They take a little getting used to, these Prime models, but Marjorie (Lois Smith) is growing to like her substitute for her late husband Walter (Jon Hamm), who is a computer simulation designed to keep her company now she is in her eighty-sixth year and does not have the same number of people around her that she used to. Walter Prime has to be coached in the correct memories she and her spouse shared, but he is a fast learner and soon Marjorie is chatting away with him as if he were the real thing, even if she is aware he is not. Her daughter Tess (Geena Davis) has misgivings, but her husband Jon (Tim Robbins) is more encouraging: Marjorie's final years should be comfortable.
Marjorie Prime started life as a play by Jordan Harrison, a Pulitzer-nominated play at that, which indie director Michael Almereyda was sufficiently impressed by to want to make into a film, though if you were unaware of its origins you would probably be able to guess them, for this took place largely in one location, the occasional flashback or cutaway aside. Smith had already starred in the theatre, but here was a chance for movie stars to get their teeth into a juicy role that had that unmistakable flavour of the literary about it, and there was a sense that the dialogue would have landed a shade better in the more focused setting of the auditorium than watching it with movie gloss.
Nevertheless, it was testament to Harrison's ideas about how technology was shaping our memories and relationships that they were able to come across, even in this slightly stilted fashion - stilted by necessity rather than poor handling. Hamm was especially good as what was essentially a computer program, a more compassionate HAL 9000 if you like, who is there to serve his human masters and mistresses but remains short of a wholly convincing human. A nice touch was that the further we went into the story, the various computer-generated replacements grew ever so more believable as actual people, since we had already witnessed what they were like in their real lives as living, breathing souls.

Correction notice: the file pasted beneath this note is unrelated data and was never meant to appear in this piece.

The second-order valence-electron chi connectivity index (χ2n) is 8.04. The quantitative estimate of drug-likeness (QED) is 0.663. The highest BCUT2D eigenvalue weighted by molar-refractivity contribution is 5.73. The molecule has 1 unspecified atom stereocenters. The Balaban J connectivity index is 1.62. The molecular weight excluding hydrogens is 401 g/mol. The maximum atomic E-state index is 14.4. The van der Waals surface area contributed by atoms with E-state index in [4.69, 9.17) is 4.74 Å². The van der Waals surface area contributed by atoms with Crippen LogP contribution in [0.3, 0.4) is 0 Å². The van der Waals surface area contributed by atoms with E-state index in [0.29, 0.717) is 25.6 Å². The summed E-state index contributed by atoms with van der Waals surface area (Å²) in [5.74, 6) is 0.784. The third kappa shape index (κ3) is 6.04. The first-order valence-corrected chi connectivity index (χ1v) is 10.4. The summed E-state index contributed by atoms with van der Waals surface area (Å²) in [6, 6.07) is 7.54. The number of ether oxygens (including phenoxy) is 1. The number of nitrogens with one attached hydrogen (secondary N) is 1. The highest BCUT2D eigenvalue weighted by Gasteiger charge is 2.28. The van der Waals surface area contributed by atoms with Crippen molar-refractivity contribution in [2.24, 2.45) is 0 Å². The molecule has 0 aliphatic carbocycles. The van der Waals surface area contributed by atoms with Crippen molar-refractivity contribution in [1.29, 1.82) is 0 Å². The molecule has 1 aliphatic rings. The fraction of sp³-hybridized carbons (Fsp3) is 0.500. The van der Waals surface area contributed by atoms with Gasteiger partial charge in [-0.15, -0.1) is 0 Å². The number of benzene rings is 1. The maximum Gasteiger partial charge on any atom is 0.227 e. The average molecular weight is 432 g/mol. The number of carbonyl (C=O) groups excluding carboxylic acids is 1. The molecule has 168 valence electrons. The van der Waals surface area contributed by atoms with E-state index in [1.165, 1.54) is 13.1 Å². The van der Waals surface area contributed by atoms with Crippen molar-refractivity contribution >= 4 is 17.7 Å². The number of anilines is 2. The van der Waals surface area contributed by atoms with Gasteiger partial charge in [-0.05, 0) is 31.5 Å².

But what of these simulations, were they the equivalent of souls existing after death? Would all those photos and videos that are taken of everyone in the world now, or so it seems, be able to be pieced together and make up a person, so believable that they would be indistinguishable from having the deceased back with you? And if these collections of electronically recorded sounds and images were all that was left, would they be used for company by those you leave behind? Because this science fiction tale looked awfully like it was telling us that old saying, we all die alone, and no matter how carefully we fill up our lives with companionship the fact remains one day they'll be gone, and one day you'll be gone, and all you will have left is those clips and snaps and voice messages.
As you can imagine, with a film this death-obsessed you were not going to be in for a barrel of laughs, and the manner in which it portrayed its characters as living but preoccupied with The Great Beyond to the extent that it stifled their relationships could be frustrating when you may be moved to reach into the screen, give them a shake and call "Carpe diem!" in a Robin Williams inspirational teacher way. Then you recall how Dead Poets Society ended, and how Williams ended his days, and you begin to wonder if they didn't have a point: the further you record your life the more desperate you are to be remembered, and the more you want to be remembered the more you're thinking over what the world will be like without you. It was very well acted across the board, a small cast but Geena Davis brought brittle poignancy to her suspicion of technology, and Tim Robbins an optimism that crumbles once he realises he is simply talking to himself. The final scene had a creepy, Last Year at Marienbad quality that contrived to stick in the mind, aptly enough. Music by Mica Levi.